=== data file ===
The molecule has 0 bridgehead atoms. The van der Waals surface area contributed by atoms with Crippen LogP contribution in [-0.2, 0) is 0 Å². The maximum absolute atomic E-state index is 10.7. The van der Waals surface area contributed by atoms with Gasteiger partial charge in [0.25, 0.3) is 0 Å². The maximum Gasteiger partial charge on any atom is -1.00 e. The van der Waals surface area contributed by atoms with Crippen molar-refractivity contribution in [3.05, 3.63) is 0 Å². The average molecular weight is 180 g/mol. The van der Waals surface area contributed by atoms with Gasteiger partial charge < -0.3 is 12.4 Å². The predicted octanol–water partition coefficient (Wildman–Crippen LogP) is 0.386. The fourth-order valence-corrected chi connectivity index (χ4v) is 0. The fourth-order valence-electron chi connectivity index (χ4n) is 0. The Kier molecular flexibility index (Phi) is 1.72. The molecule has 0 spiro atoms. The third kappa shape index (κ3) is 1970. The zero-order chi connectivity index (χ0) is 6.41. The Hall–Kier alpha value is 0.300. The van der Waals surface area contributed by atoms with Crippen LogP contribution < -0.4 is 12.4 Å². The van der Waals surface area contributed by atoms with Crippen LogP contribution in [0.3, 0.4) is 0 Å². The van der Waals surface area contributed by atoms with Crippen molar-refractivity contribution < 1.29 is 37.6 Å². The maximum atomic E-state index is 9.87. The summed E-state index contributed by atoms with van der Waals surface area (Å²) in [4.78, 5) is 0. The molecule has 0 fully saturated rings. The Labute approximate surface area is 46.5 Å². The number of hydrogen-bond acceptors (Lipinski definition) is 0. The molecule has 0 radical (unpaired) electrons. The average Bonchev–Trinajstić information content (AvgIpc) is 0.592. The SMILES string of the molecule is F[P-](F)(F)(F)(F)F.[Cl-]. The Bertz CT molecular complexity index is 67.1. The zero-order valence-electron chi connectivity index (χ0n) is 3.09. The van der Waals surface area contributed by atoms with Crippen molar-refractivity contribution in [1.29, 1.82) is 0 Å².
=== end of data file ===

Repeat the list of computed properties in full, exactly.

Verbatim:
The molecule has 0 bridgehead atoms. The van der Waals surface area contributed by atoms with Crippen LogP contribution in [-0.2, 0) is 0 Å². The maximum absolute atomic E-state index is 10.7. The van der Waals surface area contributed by atoms with Gasteiger partial charge in [0.25, 0.3) is 0 Å². The maximum Gasteiger partial charge on any atom is -1.00 e. The van der Waals surface area contributed by atoms with Crippen molar-refractivity contribution in [3.05, 3.63) is 0 Å². The average molecular weight is 180 g/mol. The van der Waals surface area contributed by atoms with Gasteiger partial charge < -0.3 is 12.4 Å². The predicted octanol–water partition coefficient (Wildman–Crippen LogP) is 0.386. The fourth-order valence-corrected chi connectivity index (χ4v) is 0. The fourth-order valence-electron chi connectivity index (χ4n) is 0. The Kier molecular flexibility index (Phi) is 1.72. The molecule has 0 spiro atoms. The third kappa shape index (κ3) is 1970. The zero-order chi connectivity index (χ0) is 6.41. The Hall–Kier alpha value is 0.300. The van der Waals surface area contributed by atoms with Crippen LogP contribution < -0.4 is 12.4 Å². The van der Waals surface area contributed by atoms with Crippen LogP contribution in [0.3, 0.4) is 0 Å². The van der Waals surface area contributed by atoms with Crippen molar-refractivity contribution < 1.29 is 37.6 Å². The maximum atomic E-state index is 9.87. The summed E-state index contributed by atoms with van der Waals surface area (Å²) in [4.78, 5) is 0. The molecule has 0 fully saturated rings. The Labute approximate surface area is 46.5 Å². The number of hydrogen-bond acceptors (Lipinski definition) is 0. The molecule has 0 radical (unpaired) electrons. The average Bonchev–Trinajstić information content (AvgIpc) is 0.592. The SMILES string of the molecule is F[P-](F)(F)(F)(F)F.[Cl-]. The Bertz CT molecular complexity index is 67.1. The zero-order valence-electron chi connectivity index (χ0n) is 3.09. The van der Waals surface area contributed by atoms with Crippen molar-refractivity contribution in [1.29, 1.82) is 0 Å².